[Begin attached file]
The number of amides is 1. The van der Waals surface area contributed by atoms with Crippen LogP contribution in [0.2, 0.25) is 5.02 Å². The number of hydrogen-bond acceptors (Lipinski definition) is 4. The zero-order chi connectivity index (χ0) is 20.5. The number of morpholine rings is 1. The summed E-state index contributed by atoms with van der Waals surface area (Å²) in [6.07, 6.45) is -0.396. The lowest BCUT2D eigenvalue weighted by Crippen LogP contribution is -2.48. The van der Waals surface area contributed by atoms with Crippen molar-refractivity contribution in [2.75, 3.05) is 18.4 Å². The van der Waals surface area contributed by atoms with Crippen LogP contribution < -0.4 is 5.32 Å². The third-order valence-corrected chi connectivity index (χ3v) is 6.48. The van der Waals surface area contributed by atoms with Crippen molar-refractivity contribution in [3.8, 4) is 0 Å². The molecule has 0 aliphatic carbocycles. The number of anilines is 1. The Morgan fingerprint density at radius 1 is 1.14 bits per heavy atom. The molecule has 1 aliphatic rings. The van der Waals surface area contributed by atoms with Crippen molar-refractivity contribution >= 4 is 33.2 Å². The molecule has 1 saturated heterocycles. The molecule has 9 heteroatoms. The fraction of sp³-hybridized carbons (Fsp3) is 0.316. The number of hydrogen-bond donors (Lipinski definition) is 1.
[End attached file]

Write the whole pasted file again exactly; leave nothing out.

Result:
The number of amides is 1. The van der Waals surface area contributed by atoms with Crippen LogP contribution in [0.2, 0.25) is 5.02 Å². The number of hydrogen-bond acceptors (Lipinski definition) is 4. The zero-order chi connectivity index (χ0) is 20.5. The number of morpholine rings is 1. The summed E-state index contributed by atoms with van der Waals surface area (Å²) in [6.07, 6.45) is -0.396. The lowest BCUT2D eigenvalue weighted by Crippen LogP contribution is -2.48. The van der Waals surface area contributed by atoms with Crippen molar-refractivity contribution in [2.75, 3.05) is 18.4 Å². The van der Waals surface area contributed by atoms with Crippen LogP contribution < -0.4 is 5.32 Å². The third-order valence-corrected chi connectivity index (χ3v) is 6.48. The van der Waals surface area contributed by atoms with Crippen molar-refractivity contribution in [3.8, 4) is 0 Å². The molecule has 0 aliphatic carbocycles. The number of anilines is 1. The Morgan fingerprint density at radius 1 is 1.14 bits per heavy atom. The molecule has 1 aliphatic rings. The van der Waals surface area contributed by atoms with Crippen molar-refractivity contribution >= 4 is 33.2 Å². The molecule has 1 saturated heterocycles. The molecule has 9 heteroatoms. The fraction of sp³-hybridized carbons (Fsp3) is 0.316. The number of hydrogen-bond donors (Lipinski definition) is 1.